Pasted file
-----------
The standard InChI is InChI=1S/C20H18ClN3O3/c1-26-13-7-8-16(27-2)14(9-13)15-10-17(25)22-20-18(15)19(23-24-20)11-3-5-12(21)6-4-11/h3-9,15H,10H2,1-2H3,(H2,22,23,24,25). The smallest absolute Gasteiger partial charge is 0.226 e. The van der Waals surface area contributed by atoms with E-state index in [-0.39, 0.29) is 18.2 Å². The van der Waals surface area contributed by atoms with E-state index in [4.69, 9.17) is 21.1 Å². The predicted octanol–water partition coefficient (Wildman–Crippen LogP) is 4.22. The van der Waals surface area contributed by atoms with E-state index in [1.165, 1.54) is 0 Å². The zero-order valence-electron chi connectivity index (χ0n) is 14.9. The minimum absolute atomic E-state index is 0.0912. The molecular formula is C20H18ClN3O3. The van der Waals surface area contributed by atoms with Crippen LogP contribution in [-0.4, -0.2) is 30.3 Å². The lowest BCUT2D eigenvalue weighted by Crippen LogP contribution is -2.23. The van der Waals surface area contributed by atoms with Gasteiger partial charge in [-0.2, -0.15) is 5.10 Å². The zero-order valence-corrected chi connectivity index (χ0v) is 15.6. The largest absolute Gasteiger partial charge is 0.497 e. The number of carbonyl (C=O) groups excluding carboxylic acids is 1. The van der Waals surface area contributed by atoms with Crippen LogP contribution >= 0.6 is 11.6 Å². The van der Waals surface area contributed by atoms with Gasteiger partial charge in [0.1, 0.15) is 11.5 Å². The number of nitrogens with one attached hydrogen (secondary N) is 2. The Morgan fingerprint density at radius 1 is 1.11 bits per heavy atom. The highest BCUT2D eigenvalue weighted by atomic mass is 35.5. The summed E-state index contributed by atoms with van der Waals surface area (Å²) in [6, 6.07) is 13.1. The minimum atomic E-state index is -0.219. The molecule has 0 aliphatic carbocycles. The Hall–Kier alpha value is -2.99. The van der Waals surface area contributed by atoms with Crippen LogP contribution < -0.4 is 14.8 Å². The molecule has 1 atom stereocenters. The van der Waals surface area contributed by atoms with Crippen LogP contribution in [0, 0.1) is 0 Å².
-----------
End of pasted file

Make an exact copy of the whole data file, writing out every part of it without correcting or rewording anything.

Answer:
The standard InChI is InChI=1S/C20H18ClN3O3/c1-26-13-7-8-16(27-2)14(9-13)15-10-17(25)22-20-18(15)19(23-24-20)11-3-5-12(21)6-4-11/h3-9,15H,10H2,1-2H3,(H2,22,23,24,25). The smallest absolute Gasteiger partial charge is 0.226 e. The van der Waals surface area contributed by atoms with E-state index in [-0.39, 0.29) is 18.2 Å². The van der Waals surface area contributed by atoms with E-state index in [4.69, 9.17) is 21.1 Å². The predicted octanol–water partition coefficient (Wildman–Crippen LogP) is 4.22. The van der Waals surface area contributed by atoms with E-state index in [1.165, 1.54) is 0 Å². The zero-order valence-electron chi connectivity index (χ0n) is 14.9. The minimum absolute atomic E-state index is 0.0912. The molecular formula is C20H18ClN3O3. The van der Waals surface area contributed by atoms with Crippen LogP contribution in [-0.4, -0.2) is 30.3 Å². The lowest BCUT2D eigenvalue weighted by Crippen LogP contribution is -2.23. The van der Waals surface area contributed by atoms with Gasteiger partial charge in [-0.2, -0.15) is 5.10 Å². The zero-order valence-corrected chi connectivity index (χ0v) is 15.6. The largest absolute Gasteiger partial charge is 0.497 e. The number of carbonyl (C=O) groups excluding carboxylic acids is 1. The van der Waals surface area contributed by atoms with Crippen LogP contribution >= 0.6 is 11.6 Å². The van der Waals surface area contributed by atoms with Gasteiger partial charge in [0.1, 0.15) is 11.5 Å². The number of nitrogens with one attached hydrogen (secondary N) is 2. The Morgan fingerprint density at radius 1 is 1.11 bits per heavy atom. The highest BCUT2D eigenvalue weighted by atomic mass is 35.5. The summed E-state index contributed by atoms with van der Waals surface area (Å²) in [6, 6.07) is 13.1. The minimum atomic E-state index is -0.219. The molecule has 0 aliphatic carbocycles. The Hall–Kier alpha value is -2.99. The van der Waals surface area contributed by atoms with Crippen LogP contribution < -0.4 is 14.8 Å². The molecule has 1 atom stereocenters. The van der Waals surface area contributed by atoms with Crippen LogP contribution in [0, 0.1) is 0 Å².